Budowsky: Southern Dem stars in 2014

While the last Republican governor of Virginia appears headed toward prison, the senior Democratic senator from Virginia is headed toward a landslide reelection and serious consideration for the Democratic ticket in 2016.  

While the last Republican governor of Virginia appears headed toward prison, the senior Democratic senator from Virginia is headed toward a landslide reelection and serious consideration for the Democratic ticket in 2016.

The rise of Sen. Mark WarnerMark Robert WarnerGrenell says intelligence community working to declassify Flynn-Kislyak transcripts McConnell gives two vulnerable senators a boost with vote on outdoor recreation bill The Hill's Coronavirus Report: Mnuchin sees 'strong likelihood' of another relief package; Warner says some businesses 'may not come back' at The Hill's Advancing America's Economy summit MORE (D-Va.) and the statewide success of Democrats in Virginia are the cutting-edge of the changing face of the political South. Many of the shining stars of the 2014 campaign are Southern Democratic candidates who are within striking range of victory despite the huge undertow of high unpopularity of President Obama. It is a powerful achievement for this new generation of Southern Democrats.

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Warner is the prototype Democratic star of 2014. He has been a brilliantly successful entrepreneur, a highly successful governor and a widely respected senator from a state that can now be described as somewhere between deep purple and light blue.

Big things are happening in the South. Warner has good company in the growing constellation of Democratic stars in a South that is increasingly purple and no longer red.

In North Carolina, Democratic Sen. Kay HaganKay Ruthven HaganThe Hill's Campaign Report: North Carolina emerges as key battleground for Senate control Tillis wins North Carolina Senate primary Coronavirus poses risks for Trump in 2020 MORE remains standing tall and poised to defeat an onslaught of conservative money and GOP power from Tar Heel Republicans who have moved far to the right of the state and the South.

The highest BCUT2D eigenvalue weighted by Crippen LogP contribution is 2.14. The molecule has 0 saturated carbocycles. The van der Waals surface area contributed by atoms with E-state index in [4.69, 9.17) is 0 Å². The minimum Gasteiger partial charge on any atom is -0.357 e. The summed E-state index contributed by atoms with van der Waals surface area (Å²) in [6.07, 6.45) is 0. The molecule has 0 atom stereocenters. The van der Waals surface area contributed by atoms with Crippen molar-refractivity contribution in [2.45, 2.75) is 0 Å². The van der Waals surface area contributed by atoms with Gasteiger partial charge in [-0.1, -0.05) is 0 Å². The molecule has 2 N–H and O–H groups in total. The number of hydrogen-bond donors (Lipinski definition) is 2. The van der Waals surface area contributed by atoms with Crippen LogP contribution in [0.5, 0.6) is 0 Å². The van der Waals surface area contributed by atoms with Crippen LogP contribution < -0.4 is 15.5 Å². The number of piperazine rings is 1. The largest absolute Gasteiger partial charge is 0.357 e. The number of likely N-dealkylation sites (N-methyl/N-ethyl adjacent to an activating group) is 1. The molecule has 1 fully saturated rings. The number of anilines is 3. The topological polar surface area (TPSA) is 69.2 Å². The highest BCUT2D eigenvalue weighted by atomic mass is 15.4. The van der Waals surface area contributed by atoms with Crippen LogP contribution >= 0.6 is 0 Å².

In Georgia, Michelle Nunn, who embodies political independence and a spirit of bipartisan governing, has pulled ahead of her GOP opponent, whose image is tarnished by a business career of outsourcing jobs, in several recent polls listed in the must-read poll section at Real Clear Politics.

Nunn could emerge as a big Southern Democratic star in 2014 as well. Her father, former Sen. Sam Nunn, is universally admired throughout the state. Her career, including nonpartisan civic leadership in her community and management of the Points of Light Foundation originated by former President George H.W. Bush, defines her as the problem-solving stateswoman voters seek in public life.

In Kentucky, while Senate Minority Leader Mitch McConnellAddison (Mitch) Mitchell McConnellPence: Next coronavirus relief bill would need legal shield for businesses GOP faces internal conflicts on fifth coronavirus bill State Department scrutiny threatens Pompeo's political ambitions MORE (R-Ky.) appears to be measuring the curtains for his new majority leader office next January, a recent poll from the Louisville Courier Journal shows Democrat Alison Lundergan Grimes within 1 percentage point of McConnell. Another poll from Western Kentucky University shows her within 3 points.